IMPLANTS USED: Custom femur with a Custom tibia with 10-mm polyethylene insert with a 32-mm x 6-mm patella.
DESCRIPTION OF PROCEDURE: The patient was brought to the operating room after obtaining informed consent and signing the correct surgical site. The risks, benefits, and alternatives were extensively discussed with the patient as well as the right side of the procedure.
The patient brought to the operating room and anesthesia was obtained by the anesthesiologist. The patient was definitively positioned and the right hip was then draped and prepped in the usual sterile manner. The limb was exsanguinated and the tourniquet was then elevated.
A straight incision was used for the arthrotomy. Skin and subcutaneous tissue was incised and medial parapatellar arthrotomy was then performed. The knee was then exposed. The femoral distal cut was then performed using the guide.
The anterior, posterior and chamfer cuts were then performed using the guide. The tibia was then repaired using the guide. The alignment of the femur and the tibial cuts were then checked with an alignment guide. Lamina spreaders were used medially and laterally, and meniscus was then debrided.
Posterior osteophytes were then removed. The notch cut was then performed and the patellar cut was then performed and the trial patella was then placed into position after making drill holes in the patella.
The trial femur was placed into position followed by the tibia. The poly was then placed into position. Excellent stability was then achieved.
Trial components were then removed. The femur was cemented into position. Excess cement was removed. The tibia was cemented into position. Excess cement was removed. Poly was placed into position and the knee was then reduced and held with a bump under the ankle. The patella was then cemented into position.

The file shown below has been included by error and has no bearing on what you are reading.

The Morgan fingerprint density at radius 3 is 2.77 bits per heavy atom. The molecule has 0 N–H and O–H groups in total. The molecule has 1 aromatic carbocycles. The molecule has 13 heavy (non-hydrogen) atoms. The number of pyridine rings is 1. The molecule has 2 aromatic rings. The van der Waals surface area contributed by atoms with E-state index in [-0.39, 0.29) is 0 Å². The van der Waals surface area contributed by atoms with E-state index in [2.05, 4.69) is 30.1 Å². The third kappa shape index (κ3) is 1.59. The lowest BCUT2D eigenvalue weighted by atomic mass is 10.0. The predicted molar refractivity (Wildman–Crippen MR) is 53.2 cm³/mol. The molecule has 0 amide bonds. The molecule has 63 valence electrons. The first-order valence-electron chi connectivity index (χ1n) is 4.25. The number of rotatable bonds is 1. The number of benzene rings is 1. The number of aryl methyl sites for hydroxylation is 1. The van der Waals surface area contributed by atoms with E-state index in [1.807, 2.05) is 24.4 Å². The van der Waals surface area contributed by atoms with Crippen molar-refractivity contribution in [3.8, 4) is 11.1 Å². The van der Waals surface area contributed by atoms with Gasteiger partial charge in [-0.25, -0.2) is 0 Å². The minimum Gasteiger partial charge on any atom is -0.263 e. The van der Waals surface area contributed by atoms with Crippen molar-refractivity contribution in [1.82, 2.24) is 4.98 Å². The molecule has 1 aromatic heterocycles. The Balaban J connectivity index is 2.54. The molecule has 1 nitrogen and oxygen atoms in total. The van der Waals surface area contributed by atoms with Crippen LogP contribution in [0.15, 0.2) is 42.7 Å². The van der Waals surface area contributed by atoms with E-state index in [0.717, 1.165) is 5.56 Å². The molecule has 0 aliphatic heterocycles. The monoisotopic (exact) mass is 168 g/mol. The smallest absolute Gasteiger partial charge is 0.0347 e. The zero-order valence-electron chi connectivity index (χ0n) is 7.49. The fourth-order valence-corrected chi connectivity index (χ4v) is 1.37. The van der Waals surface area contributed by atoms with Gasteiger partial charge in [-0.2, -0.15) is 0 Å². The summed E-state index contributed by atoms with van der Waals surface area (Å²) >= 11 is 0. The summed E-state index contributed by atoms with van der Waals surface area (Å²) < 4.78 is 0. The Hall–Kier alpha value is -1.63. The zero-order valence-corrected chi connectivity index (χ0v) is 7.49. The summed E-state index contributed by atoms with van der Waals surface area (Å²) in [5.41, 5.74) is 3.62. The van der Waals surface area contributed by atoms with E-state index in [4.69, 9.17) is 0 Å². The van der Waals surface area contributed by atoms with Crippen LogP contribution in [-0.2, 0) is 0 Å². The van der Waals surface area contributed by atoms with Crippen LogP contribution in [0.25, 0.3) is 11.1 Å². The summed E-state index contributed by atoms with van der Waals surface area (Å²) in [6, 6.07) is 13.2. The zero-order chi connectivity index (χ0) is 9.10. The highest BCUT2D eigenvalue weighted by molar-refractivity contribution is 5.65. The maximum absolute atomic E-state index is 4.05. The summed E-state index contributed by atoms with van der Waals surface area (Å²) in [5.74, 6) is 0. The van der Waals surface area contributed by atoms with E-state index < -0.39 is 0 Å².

After the cement hardened, the tourniquet was let down. Thorough hemostasis was achieved. The wound was then closed in layers. Sterile dressing was then applied to the wound, and the patient was transferred to the postoperative care unit in stable condition.
Postoperative X-ray showing AP and lateral images of the right knee.
She had an excellent recovery postoperative. She was walking with support the same day of the surgery. The pain was controlled with medications. Deep vein thrombosis prophylaxis was started in the form of compression stockings and aspirin 325mg BID.
Physical therapy focusing on muscle strengthening and increasing range of motion was started. The patient was compliant with physical therapy and a home exercise program. She achieved a pain-free full range of motion in the subsequent visits.
The aspirin was subsequently discontinued. She was happily traveling to Florida to visit her grandson. She was now back to walking and doing her daily activities. She expressed happiness at the outcome of the surgery.
Disclaimer – Patient’s name, age, sex, dates, events have been changed or modified to protect patient privacy.